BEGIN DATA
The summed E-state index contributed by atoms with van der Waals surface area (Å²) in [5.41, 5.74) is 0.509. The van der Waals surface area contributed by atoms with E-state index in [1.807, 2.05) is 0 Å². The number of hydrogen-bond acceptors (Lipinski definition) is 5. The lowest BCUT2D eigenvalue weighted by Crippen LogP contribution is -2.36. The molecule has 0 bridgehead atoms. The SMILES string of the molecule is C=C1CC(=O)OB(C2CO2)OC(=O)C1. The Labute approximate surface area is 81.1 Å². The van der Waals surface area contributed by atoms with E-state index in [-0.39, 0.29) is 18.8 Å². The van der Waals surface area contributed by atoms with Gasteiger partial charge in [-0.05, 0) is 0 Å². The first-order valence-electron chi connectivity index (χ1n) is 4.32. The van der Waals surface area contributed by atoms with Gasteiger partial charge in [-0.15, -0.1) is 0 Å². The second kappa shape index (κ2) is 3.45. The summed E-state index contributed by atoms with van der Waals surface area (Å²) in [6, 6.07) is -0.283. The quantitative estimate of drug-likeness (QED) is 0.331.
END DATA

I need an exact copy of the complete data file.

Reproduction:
The summed E-state index contributed by atoms with van der Waals surface area (Å²) in [5.41, 5.74) is 0.509. The van der Waals surface area contributed by atoms with E-state index in [1.807, 2.05) is 0 Å². The number of hydrogen-bond acceptors (Lipinski definition) is 5. The lowest BCUT2D eigenvalue weighted by Crippen LogP contribution is -2.36. The molecule has 0 bridgehead atoms. The SMILES string of the molecule is C=C1CC(=O)OB(C2CO2)OC(=O)C1. The Labute approximate surface area is 81.1 Å². The van der Waals surface area contributed by atoms with E-state index in [-0.39, 0.29) is 18.8 Å². The van der Waals surface area contributed by atoms with Gasteiger partial charge in [-0.05, 0) is 0 Å². The first-order valence-electron chi connectivity index (χ1n) is 4.32. The van der Waals surface area contributed by atoms with Gasteiger partial charge in [-0.15, -0.1) is 0 Å². The second kappa shape index (κ2) is 3.45. The summed E-state index contributed by atoms with van der Waals surface area (Å²) in [6, 6.07) is -0.283. The quantitative estimate of drug-likeness (QED) is 0.331.